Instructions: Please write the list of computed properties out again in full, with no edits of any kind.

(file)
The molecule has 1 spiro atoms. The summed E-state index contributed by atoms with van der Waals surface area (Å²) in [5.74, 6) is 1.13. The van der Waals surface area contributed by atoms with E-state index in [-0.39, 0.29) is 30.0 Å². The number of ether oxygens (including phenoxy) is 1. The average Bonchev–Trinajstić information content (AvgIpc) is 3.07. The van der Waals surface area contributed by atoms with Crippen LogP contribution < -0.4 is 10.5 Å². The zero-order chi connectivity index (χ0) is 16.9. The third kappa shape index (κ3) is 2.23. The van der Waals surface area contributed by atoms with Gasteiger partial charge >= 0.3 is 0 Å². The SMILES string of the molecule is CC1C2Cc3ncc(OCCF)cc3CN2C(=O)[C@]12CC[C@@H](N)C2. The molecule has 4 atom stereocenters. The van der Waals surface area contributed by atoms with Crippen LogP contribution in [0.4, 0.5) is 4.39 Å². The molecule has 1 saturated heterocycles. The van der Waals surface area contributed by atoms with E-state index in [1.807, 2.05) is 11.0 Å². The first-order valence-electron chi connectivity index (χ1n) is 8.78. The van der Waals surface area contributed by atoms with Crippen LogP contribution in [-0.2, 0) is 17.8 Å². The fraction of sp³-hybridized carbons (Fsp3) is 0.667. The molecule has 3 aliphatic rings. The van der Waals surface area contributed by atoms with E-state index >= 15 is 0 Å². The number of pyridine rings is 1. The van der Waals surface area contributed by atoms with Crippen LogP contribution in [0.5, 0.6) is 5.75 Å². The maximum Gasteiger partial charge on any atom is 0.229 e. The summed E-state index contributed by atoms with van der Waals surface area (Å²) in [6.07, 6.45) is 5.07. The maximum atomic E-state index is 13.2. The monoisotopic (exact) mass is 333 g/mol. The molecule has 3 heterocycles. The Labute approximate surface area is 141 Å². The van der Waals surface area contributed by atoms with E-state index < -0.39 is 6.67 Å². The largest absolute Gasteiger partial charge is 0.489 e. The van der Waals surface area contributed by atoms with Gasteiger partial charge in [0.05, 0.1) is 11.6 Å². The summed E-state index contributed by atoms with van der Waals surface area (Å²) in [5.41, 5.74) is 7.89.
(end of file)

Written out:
The molecule has 1 spiro atoms. The summed E-state index contributed by atoms with van der Waals surface area (Å²) in [5.74, 6) is 1.13. The van der Waals surface area contributed by atoms with E-state index in [-0.39, 0.29) is 30.0 Å². The number of ether oxygens (including phenoxy) is 1. The average Bonchev–Trinajstić information content (AvgIpc) is 3.07. The van der Waals surface area contributed by atoms with Crippen LogP contribution < -0.4 is 10.5 Å². The zero-order chi connectivity index (χ0) is 16.9. The third kappa shape index (κ3) is 2.23. The van der Waals surface area contributed by atoms with Gasteiger partial charge >= 0.3 is 0 Å². The SMILES string of the molecule is CC1C2Cc3ncc(OCCF)cc3CN2C(=O)[C@]12CC[C@@H](N)C2. The molecule has 4 atom stereocenters. The van der Waals surface area contributed by atoms with Crippen LogP contribution in [0.4, 0.5) is 4.39 Å². The molecule has 1 saturated heterocycles. The van der Waals surface area contributed by atoms with E-state index in [1.807, 2.05) is 11.0 Å². The first-order valence-electron chi connectivity index (χ1n) is 8.78. The van der Waals surface area contributed by atoms with Crippen LogP contribution in [-0.2, 0) is 17.8 Å². The fraction of sp³-hybridized carbons (Fsp3) is 0.667. The molecule has 3 aliphatic rings. The van der Waals surface area contributed by atoms with E-state index >= 15 is 0 Å². The number of pyridine rings is 1. The van der Waals surface area contributed by atoms with Crippen LogP contribution in [0.5, 0.6) is 5.75 Å². The maximum Gasteiger partial charge on any atom is 0.229 e. The summed E-state index contributed by atoms with van der Waals surface area (Å²) in [6.07, 6.45) is 5.07. The maximum atomic E-state index is 13.2. The monoisotopic (exact) mass is 333 g/mol. The molecule has 3 heterocycles. The Labute approximate surface area is 141 Å². The van der Waals surface area contributed by atoms with E-state index < -0.39 is 6.67 Å². The largest absolute Gasteiger partial charge is 0.489 e. The van der Waals surface area contributed by atoms with Gasteiger partial charge in [0.05, 0.1) is 11.6 Å². The summed E-state index contributed by atoms with van der Waals surface area (Å²) in [5.41, 5.74) is 7.89.